Why did I never look into revival as a Christian growing up?  What was it that caused me to be almost totally unaware of the Welsh Revival, the 1859 revivals in the British Isles and the States, and not really know anything about the ‘Great Awakening’ in America except for what I had heard in a gently satirical American literature lecture at Cambridge?  I had heard one old chap in our church occasionally praising ‘Whitefield and Wesley’ (the first I always thought was Whitfield because of the pronounciation), and I did know a little about the Methodists.

What does it say about Christendom?  Mine was a charismatic evangelical upbringing; I doubt – although I’m happy to be put right – that anyone brought up in an Anglican church would have heard tales of revival. I’m not even sure that Methodists retail their most exciting and powerful narratives to their congregations.  Perhaps other denominations give their ‘catechumens’ a more solid grounding in such things – I would love to know.

The most regular reference to revival that I used to hear in my own church was from a dear brother who would always say ‘Revival’s almost here, folks!’ and because it seemed to be his constant theme – with no evidence of it arriving – I was, I am ashamed to say, rather like the literature lecturer, gently mocking.

If only I had been told certain things about revival when I was younger!  Here are some of the things I wish I had known at a younger age:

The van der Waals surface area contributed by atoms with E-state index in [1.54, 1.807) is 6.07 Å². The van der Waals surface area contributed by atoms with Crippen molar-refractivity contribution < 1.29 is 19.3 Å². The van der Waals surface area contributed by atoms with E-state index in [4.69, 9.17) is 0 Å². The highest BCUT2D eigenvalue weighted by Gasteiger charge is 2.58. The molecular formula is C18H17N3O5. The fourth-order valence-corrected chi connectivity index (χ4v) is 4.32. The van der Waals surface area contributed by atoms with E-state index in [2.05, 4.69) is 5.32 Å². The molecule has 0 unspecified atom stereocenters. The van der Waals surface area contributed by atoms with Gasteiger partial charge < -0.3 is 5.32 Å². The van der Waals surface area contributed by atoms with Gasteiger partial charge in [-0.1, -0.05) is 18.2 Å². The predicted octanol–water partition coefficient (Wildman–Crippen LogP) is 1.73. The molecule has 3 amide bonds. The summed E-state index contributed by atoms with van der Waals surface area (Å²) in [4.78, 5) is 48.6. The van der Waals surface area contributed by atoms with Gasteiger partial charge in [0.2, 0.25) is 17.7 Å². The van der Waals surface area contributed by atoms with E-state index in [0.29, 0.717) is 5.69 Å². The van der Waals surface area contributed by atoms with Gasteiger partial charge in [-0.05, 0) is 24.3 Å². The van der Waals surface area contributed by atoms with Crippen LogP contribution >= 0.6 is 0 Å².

1. God will use anyone who is willing, and there is no limits to what He wants to do.

2. God has been raising the dead, and saving souls in great numbers, in virtually every century since Pentecost.

3. Without revival, and prayer for revival, the church would not be here today at all.

4. Revival is extremely costly, and is never guaranteed, but God is always faithful when hearts are pure and hands are clean.

So the message for those who are wanting, not human beings to be glorified, not the ‘church’ to be vindicated as the only way that state and world can be put on the right track, but God to be revealed in all His glory, grace and kindness – is to seek God’s face and spend time in His presence.  Since I started seriously reading about revival around two years ago, I have found day without number that I have forgotten the accounts I have read, and what astonishing and remarkable things God will do when hearts cry out to Him.

Next to prayer, and study, and enjoyment, of God’s Word, both through the Bible and through His nudges throughout the day, I feel that the most helpful and urgent thing I can do to grow in His kingdom is to hold the accounts of revival close to my heart, and read and re-read them daily.

There has never been a time when more information about revival is easily available to us.  Let’s not waste time pondering the meanderings of liberal secular writers in the papers or in books; let’s not dribble away our time in movies, in pubs and bars, in consumerism.

Tell me the stories of Jesus, tell me the stories of revival, tell me that God rends the heavens and comes down; tell me that he pours water upon the thirsty, and floods upon the dry ground.  Tell me that love is stronger than death, and that He is our shield and our exceedingly great reward.  Tell me, too, that He cannot stand the sight of sin, and that he grieves our rebellion, pride and self-righteousness.  Tell me that I cannot depend upon my broken and leaky cistern, but only, always and right now, on the Fountain of life.